You need to delegate effectively. Sam is lazy, which is good because he delegates.

Delegating helps you scale. If you set clear direction and clear values, you can grow.

Telling people to go and figure things out is good for creating their self-reliance. It can also be difficult because sometimes it is better to have someone else help you figure things out.

The top sales and marketing levers that Sam pulled to get the growth he did from a bootstrap perspective for Revenue Collective were:

  1. He created brand affinity by explicitly encouraging people to put Revenue Collective on their LinkedIn profiles. Initially, 50% of the community did it. Now, 82% of the community does it.
  2. He created a multi-level marketing component to Revenue Collective because he shares the money from the dues with people for the work they do for the platform. Some of the members tied their brands to Revenue Collective because they benefited personally from a financial incentive for doing that.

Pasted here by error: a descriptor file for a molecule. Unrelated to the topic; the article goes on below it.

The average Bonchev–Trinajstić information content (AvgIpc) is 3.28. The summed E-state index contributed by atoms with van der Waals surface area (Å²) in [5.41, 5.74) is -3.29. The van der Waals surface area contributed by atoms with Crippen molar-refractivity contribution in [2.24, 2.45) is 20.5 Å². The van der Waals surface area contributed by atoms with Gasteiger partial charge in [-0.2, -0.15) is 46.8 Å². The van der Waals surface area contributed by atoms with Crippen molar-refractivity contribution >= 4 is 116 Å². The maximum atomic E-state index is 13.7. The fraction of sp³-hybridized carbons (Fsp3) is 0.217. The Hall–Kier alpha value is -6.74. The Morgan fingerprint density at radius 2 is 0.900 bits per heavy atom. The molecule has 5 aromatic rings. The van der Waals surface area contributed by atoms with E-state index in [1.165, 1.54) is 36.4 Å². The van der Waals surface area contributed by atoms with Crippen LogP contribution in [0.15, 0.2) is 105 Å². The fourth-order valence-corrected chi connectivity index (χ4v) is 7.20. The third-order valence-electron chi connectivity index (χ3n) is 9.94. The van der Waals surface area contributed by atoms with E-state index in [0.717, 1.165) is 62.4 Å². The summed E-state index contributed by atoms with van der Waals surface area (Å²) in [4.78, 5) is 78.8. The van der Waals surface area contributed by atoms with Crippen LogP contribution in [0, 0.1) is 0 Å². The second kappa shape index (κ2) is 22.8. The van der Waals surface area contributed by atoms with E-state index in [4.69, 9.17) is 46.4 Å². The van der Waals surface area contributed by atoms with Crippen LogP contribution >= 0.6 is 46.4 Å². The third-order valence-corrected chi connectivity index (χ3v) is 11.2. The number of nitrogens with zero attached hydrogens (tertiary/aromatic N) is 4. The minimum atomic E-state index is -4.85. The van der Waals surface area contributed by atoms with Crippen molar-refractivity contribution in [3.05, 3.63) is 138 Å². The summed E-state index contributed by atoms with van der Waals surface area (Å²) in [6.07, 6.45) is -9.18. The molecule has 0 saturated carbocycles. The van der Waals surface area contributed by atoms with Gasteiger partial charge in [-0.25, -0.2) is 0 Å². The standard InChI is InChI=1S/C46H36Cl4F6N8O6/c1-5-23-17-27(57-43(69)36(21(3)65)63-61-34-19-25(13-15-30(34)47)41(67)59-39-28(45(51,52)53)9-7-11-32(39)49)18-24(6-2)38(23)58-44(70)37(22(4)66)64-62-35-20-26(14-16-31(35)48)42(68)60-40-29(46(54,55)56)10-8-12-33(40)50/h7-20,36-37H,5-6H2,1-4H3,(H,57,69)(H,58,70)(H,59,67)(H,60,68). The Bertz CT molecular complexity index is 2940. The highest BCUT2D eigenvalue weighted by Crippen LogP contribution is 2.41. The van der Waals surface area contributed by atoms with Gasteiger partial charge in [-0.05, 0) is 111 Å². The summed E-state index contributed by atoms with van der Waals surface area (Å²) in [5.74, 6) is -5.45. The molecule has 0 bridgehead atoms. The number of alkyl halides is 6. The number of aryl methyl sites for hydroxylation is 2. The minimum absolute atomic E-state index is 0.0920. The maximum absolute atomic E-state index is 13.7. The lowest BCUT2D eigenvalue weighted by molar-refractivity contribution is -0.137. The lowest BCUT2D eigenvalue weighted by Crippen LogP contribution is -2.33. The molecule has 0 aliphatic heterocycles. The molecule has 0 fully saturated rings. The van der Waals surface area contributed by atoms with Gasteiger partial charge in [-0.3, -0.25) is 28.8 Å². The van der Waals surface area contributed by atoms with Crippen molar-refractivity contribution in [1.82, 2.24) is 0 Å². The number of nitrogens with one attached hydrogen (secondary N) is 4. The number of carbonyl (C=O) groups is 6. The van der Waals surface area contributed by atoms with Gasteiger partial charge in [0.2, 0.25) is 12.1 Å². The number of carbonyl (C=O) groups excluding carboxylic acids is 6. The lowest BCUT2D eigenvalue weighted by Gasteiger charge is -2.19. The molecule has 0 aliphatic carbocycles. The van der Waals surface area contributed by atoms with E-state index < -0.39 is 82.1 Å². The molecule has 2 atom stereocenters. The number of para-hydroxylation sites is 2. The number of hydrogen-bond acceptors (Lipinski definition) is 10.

3. He does unscalable things that lead to scale, like coaching calls, to show customers that he cares. Sam feels that people are overly obsessed with ‘scale’ on the margin.

Venture capital is good if you have a strong product-market fit and a strong go-to-market fit. The limiting factor in your growth is just money, so if you have something that lots of people love, get it into as many hands as possible, and cement your competitive advantage, venture capital can be very powerful.  

Venture capital is a bad thing if you misdefine what you perceive to be your exceptionalism, and as a consequence, you take on a lot of money, obligation, and an expectation of growth that you are not ready to deliver on.

It could take 18 months to 2 years to work yourself into a position to raise money.

Sam cares about a different way of doing business and teaching people that you can split the difference and leave some money on the table. It is okay to do something for someone without asking for anything in return, even if some people take advantage of your generosity. It will all come back to you eventually for what you want to achieve in your life, including making money.

There is a different way to live. It is about helping before asking for help, looking to offer advice, and not treating relationships transactionally.

Links and resources:

Sam Jacobs on LinkedIn